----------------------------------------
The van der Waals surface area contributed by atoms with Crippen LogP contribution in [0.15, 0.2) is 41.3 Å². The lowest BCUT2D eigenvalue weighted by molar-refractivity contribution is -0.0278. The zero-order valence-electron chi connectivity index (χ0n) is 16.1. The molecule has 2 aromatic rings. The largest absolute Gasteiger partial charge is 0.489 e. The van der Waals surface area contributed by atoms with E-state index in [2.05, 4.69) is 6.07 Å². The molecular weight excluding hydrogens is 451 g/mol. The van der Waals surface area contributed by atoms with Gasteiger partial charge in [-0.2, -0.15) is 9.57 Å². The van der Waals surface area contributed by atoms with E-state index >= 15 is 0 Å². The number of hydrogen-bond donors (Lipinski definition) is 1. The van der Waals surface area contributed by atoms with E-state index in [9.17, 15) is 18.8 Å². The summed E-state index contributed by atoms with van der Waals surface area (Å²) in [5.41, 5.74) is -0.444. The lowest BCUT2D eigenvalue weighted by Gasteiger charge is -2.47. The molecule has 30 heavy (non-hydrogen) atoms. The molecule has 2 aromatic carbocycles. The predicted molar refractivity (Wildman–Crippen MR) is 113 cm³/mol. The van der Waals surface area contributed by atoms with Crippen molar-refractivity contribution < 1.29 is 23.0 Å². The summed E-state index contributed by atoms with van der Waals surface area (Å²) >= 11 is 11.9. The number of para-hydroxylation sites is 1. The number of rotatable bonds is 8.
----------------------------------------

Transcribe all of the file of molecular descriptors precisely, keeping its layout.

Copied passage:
The van der Waals surface area contributed by atoms with Crippen LogP contribution in [0.15, 0.2) is 41.3 Å². The lowest BCUT2D eigenvalue weighted by molar-refractivity contribution is -0.0278. The zero-order valence-electron chi connectivity index (χ0n) is 16.1. The molecule has 2 aromatic rings. The largest absolute Gasteiger partial charge is 0.489 e. The van der Waals surface area contributed by atoms with E-state index in [2.05, 4.69) is 6.07 Å². The molecular weight excluding hydrogens is 451 g/mol. The van der Waals surface area contributed by atoms with Gasteiger partial charge in [-0.2, -0.15) is 9.57 Å². The van der Waals surface area contributed by atoms with E-state index >= 15 is 0 Å². The number of hydrogen-bond donors (Lipinski definition) is 1. The van der Waals surface area contributed by atoms with E-state index in [9.17, 15) is 18.8 Å². The summed E-state index contributed by atoms with van der Waals surface area (Å²) in [5.41, 5.74) is -0.444. The lowest BCUT2D eigenvalue weighted by Gasteiger charge is -2.47. The molecule has 30 heavy (non-hydrogen) atoms. The molecule has 2 aromatic carbocycles. The predicted molar refractivity (Wildman–Crippen MR) is 113 cm³/mol. The van der Waals surface area contributed by atoms with Crippen molar-refractivity contribution < 1.29 is 23.0 Å². The summed E-state index contributed by atoms with van der Waals surface area (Å²) >= 11 is 11.9. The number of para-hydroxylation sites is 1. The number of rotatable bonds is 8.